I went to a camping festival this past weekend and spent solid time with my friend, Alle, reacquainted myself with Jacqs (who I’d met four or five years ago, but lost track of), reconnected with Hawthorne (who I met last year, but couldn’t find on Facebook) and Jen, met Kells and April and fell head over heels in adore with them both.
It was pagan themed, and those are often fraught with sexual tension and “am I attractive enough even now at this age” and coupling and uncoupling. I generally have a ‘free pass to play’ at festivals (which is actually not uncommon among the pagani) and that was the case this year as well, but the truth is, I wasn’t into any of that. I liked knowing I *could* connect with someone if I felt it, but I really missed the spousal unit and kept thinking that if I could just add him to the already lovely equation I’d be perfectly content.
I stayed up ’till dawn every night, enjoying the fire and watching the lovely dancers do their usual mating gyrations. Peacocks and hens, every one. I felt transcendent. Apart from it. An observer who wished NOT to enter the fray. I felt like I was spilling benevolence all over everyone, an empathetic fountain, a walking benediction.
It was as though not ‘wanting any’ sent out a signal to the young stags on site. I was surrounded by complimentary attention from boys I could easily have given birth to. It was adorable, flattering, and completely hilarious, but I wasn’t interested. I just wanted to hang out with my girlfriends.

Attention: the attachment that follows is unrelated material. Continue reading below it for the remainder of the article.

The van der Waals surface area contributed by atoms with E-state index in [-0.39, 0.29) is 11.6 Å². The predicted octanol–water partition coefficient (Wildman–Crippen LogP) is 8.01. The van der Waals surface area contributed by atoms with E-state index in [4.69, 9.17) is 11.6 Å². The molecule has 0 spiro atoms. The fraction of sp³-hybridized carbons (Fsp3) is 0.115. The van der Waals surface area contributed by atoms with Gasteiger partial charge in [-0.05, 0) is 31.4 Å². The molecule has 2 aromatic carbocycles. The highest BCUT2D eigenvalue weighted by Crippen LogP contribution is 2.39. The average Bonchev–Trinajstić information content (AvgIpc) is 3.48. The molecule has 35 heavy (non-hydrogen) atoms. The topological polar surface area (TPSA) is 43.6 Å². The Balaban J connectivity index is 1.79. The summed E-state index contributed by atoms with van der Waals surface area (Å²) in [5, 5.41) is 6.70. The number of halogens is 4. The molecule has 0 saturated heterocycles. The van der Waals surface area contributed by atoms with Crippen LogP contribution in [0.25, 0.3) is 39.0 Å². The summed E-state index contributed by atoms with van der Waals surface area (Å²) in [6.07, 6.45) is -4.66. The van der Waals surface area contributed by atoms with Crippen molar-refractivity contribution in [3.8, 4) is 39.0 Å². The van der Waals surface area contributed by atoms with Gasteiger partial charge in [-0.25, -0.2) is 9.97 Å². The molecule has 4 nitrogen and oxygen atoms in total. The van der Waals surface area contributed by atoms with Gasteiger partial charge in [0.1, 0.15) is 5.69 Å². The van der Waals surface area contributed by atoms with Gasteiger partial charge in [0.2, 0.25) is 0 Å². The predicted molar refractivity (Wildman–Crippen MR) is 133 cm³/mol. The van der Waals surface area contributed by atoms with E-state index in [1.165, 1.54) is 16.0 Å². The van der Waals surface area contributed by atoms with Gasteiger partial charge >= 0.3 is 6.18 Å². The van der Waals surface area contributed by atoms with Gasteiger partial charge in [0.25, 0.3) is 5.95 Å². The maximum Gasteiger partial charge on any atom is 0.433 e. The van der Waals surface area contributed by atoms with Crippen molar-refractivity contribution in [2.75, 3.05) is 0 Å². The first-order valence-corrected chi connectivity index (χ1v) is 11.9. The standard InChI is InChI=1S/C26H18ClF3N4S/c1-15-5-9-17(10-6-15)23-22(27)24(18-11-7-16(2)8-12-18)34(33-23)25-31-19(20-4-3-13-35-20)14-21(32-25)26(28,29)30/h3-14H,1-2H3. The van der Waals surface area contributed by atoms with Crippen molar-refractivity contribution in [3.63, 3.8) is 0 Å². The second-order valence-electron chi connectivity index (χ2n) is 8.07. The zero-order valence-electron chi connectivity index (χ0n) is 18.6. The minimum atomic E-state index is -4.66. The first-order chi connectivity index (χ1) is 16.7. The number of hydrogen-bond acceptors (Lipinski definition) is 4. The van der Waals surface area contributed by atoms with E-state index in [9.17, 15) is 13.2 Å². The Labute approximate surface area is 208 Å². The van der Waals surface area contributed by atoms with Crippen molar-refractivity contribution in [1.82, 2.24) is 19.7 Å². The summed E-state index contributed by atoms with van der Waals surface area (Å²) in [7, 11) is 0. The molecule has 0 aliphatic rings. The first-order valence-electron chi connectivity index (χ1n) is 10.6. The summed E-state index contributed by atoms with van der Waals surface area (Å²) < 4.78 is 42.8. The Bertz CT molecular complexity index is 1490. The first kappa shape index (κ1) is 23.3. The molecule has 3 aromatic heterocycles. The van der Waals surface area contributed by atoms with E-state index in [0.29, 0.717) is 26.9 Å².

That felt *amazing*.
I went home feeling a little like the Queen Bee ~ full of the honey of friendship with beautiful women AND the thrill of having been pursued without being caught.
I’ve been home since late Sunday, and I’m down with my usual summer cold. Being a hermit the majority of the time means that as soon as I enter civilization, I get *something*. I’m hopped up on Dayquil and wishing I could crawl into bed with a heating pad, a hot cup of honeyed tea, and a good book (Pandora by Anne Rice, I think. Or something equally ‘purple’ and bloody and full of verbose exposition.)
Couch Day last Friday was *intense* and full of revelation. I left my couch person’s office tear soaked and seemingly fragile. Processing on the drive to the fest site took about three minutes, though, and then my strength rose up like a flame and licked the tears right off my face.
It’s going well.
Downton Abbey rocks, and the spousal unit and I are bonding over it.
And we’re good, he and I. We’re in the upswing portion of the cycle that is our relationship.
I’m content with that for now.